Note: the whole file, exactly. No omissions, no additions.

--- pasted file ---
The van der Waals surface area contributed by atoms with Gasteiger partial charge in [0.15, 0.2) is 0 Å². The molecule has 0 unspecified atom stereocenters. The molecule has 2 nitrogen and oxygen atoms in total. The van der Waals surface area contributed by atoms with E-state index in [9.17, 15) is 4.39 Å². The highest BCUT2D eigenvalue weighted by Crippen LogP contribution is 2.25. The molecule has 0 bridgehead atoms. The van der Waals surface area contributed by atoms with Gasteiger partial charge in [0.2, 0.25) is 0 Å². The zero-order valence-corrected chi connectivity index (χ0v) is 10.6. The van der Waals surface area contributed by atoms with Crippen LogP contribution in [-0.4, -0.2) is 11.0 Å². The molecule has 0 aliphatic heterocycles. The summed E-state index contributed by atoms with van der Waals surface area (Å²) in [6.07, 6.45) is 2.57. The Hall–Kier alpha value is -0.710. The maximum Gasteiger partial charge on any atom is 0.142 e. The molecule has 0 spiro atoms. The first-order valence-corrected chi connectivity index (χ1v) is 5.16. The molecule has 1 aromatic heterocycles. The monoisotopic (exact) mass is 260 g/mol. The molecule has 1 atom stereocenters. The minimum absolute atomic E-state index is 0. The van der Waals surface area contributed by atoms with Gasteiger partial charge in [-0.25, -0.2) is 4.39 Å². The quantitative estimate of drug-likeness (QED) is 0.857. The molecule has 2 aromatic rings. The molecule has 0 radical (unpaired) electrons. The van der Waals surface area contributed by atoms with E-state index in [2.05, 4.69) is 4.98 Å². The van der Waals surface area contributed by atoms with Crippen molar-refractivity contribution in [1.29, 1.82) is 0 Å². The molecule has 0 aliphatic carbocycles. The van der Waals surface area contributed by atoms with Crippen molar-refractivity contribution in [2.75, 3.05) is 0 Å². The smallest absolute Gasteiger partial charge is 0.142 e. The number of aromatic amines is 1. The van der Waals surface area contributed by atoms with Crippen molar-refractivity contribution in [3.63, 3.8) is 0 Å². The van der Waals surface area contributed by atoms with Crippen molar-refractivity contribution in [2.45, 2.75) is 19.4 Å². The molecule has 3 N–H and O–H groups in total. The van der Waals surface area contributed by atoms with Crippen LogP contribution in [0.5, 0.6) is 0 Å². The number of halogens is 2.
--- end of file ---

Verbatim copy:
The van der Waals surface area contributed by atoms with Gasteiger partial charge in [0.15, 0.2) is 0 Å². The molecule has 0 unspecified atom stereocenters. The molecule has 2 nitrogen and oxygen atoms in total. The van der Waals surface area contributed by atoms with E-state index in [9.17, 15) is 4.39 Å². The highest BCUT2D eigenvalue weighted by Crippen LogP contribution is 2.25. The molecule has 0 bridgehead atoms. The van der Waals surface area contributed by atoms with Gasteiger partial charge in [0.2, 0.25) is 0 Å². The zero-order valence-corrected chi connectivity index (χ0v) is 10.6. The van der Waals surface area contributed by atoms with Crippen LogP contribution in [-0.4, -0.2) is 11.0 Å². The molecule has 0 aliphatic heterocycles. The summed E-state index contributed by atoms with van der Waals surface area (Å²) in [6.07, 6.45) is 2.57. The Hall–Kier alpha value is -0.710. The maximum Gasteiger partial charge on any atom is 0.142 e. The molecule has 0 spiro atoms. The first-order valence-corrected chi connectivity index (χ1v) is 5.16. The molecule has 1 aromatic heterocycles. The monoisotopic (exact) mass is 260 g/mol. The molecule has 1 atom stereocenters. The minimum absolute atomic E-state index is 0. The van der Waals surface area contributed by atoms with Gasteiger partial charge in [-0.25, -0.2) is 4.39 Å². The quantitative estimate of drug-likeness (QED) is 0.857. The molecule has 2 aromatic rings. The molecule has 0 radical (unpaired) electrons. The van der Waals surface area contributed by atoms with E-state index in [2.05, 4.69) is 4.98 Å². The van der Waals surface area contributed by atoms with Crippen molar-refractivity contribution in [1.29, 1.82) is 0 Å². The molecule has 0 aliphatic carbocycles. The van der Waals surface area contributed by atoms with Crippen molar-refractivity contribution in [2.75, 3.05) is 0 Å². The smallest absolute Gasteiger partial charge is 0.142 e. The number of aromatic amines is 1. The van der Waals surface area contributed by atoms with Crippen molar-refractivity contribution in [3.63, 3.8) is 0 Å². The van der Waals surface area contributed by atoms with Crippen molar-refractivity contribution in [2.45, 2.75) is 19.4 Å². The molecule has 3 N–H and O–H groups in total. The van der Waals surface area contributed by atoms with Crippen LogP contribution in [0.5, 0.6) is 0 Å². The number of halogens is 2.